Australian investigators have identified laser strikes as the second most common cause of pilot incapacitation, but stress that the number of incidents is relatively low.

The conclusion follows research into crew incapacitation over a five-year period covering 2010-14, carried out by the Australian Transport Safety Bureau.

Eighty-six of the 113 occurrences – more than 75% – involved high-capacity air transport operations.

The study found the largest cause, by a considerable margin, was gastrointestinal complaints, accounting for half the events.

Laser strikes were the next most common cause.

But the study states that, while 1,316 laser strikes on high-capacity transports were reported to the ATSB over the five-year interval, only 11 resulted in incapacitation.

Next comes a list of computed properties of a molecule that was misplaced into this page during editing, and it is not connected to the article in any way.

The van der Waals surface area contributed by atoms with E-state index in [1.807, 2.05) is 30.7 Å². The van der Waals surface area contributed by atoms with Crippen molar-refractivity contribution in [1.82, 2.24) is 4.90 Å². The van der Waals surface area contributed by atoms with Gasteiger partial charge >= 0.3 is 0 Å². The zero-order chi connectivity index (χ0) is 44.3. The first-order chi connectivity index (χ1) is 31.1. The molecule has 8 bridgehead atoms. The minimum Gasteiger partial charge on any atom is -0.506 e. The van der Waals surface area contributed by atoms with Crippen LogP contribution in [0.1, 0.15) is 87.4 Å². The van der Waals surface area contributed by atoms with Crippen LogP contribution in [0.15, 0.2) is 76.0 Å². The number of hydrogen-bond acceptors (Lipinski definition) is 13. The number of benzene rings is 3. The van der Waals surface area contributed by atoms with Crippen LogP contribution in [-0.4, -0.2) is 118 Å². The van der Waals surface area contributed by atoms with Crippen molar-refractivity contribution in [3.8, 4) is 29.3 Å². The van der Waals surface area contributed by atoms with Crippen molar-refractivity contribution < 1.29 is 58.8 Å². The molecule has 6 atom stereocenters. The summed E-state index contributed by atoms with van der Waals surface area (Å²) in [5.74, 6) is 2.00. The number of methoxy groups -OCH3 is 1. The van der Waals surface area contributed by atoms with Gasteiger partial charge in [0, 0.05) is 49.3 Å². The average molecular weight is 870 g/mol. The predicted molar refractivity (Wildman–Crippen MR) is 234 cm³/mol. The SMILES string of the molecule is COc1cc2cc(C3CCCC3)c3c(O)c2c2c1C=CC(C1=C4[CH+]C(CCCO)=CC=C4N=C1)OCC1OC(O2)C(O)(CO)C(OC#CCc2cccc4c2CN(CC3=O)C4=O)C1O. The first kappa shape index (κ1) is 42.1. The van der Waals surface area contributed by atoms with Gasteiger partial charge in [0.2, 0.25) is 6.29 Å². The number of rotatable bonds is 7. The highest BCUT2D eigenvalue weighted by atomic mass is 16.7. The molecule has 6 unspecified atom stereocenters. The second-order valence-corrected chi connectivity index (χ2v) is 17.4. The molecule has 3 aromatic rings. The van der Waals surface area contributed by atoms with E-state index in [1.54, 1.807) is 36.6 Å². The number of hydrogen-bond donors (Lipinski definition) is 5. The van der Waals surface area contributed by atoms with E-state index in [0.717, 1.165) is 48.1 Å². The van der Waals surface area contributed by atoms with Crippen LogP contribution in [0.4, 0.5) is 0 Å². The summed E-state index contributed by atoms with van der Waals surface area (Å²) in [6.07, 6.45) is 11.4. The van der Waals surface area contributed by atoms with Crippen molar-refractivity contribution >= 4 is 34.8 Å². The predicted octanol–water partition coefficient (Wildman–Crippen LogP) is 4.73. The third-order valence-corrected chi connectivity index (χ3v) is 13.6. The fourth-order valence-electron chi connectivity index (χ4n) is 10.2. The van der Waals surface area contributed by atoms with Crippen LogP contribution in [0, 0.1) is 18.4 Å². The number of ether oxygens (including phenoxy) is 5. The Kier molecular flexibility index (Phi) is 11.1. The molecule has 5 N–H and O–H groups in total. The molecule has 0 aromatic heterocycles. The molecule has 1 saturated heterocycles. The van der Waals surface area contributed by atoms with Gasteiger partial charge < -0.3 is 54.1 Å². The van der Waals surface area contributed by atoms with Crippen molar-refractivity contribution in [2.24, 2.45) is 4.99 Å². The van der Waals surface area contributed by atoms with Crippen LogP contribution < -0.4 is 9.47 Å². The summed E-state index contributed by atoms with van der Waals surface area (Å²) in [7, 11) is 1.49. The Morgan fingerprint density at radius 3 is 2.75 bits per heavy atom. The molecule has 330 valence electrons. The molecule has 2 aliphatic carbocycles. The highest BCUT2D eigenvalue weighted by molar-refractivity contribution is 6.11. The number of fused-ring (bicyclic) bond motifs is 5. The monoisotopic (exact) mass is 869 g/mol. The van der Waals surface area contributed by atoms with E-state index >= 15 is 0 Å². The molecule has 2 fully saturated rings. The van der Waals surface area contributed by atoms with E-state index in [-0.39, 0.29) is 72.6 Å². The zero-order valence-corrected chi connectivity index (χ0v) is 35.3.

Despite the rarity of such occurrences, the ATSB warns that laser strikes can be serious enough to incapacitate the pilot completely.

One in every 34,000 air transport flights resulted in an incapacitation incident over the period under study, with the pilot being removed from duty for the remainder of the flight in the majority of cases.

Ensuring that pilots on the same flight eat differently is an “effective defence” against multiple incapacitation risk, says the ATSB, adding that there are strong benefits to providing specific training to help pilots cope with the possibility.

Source: Cirium Dashboard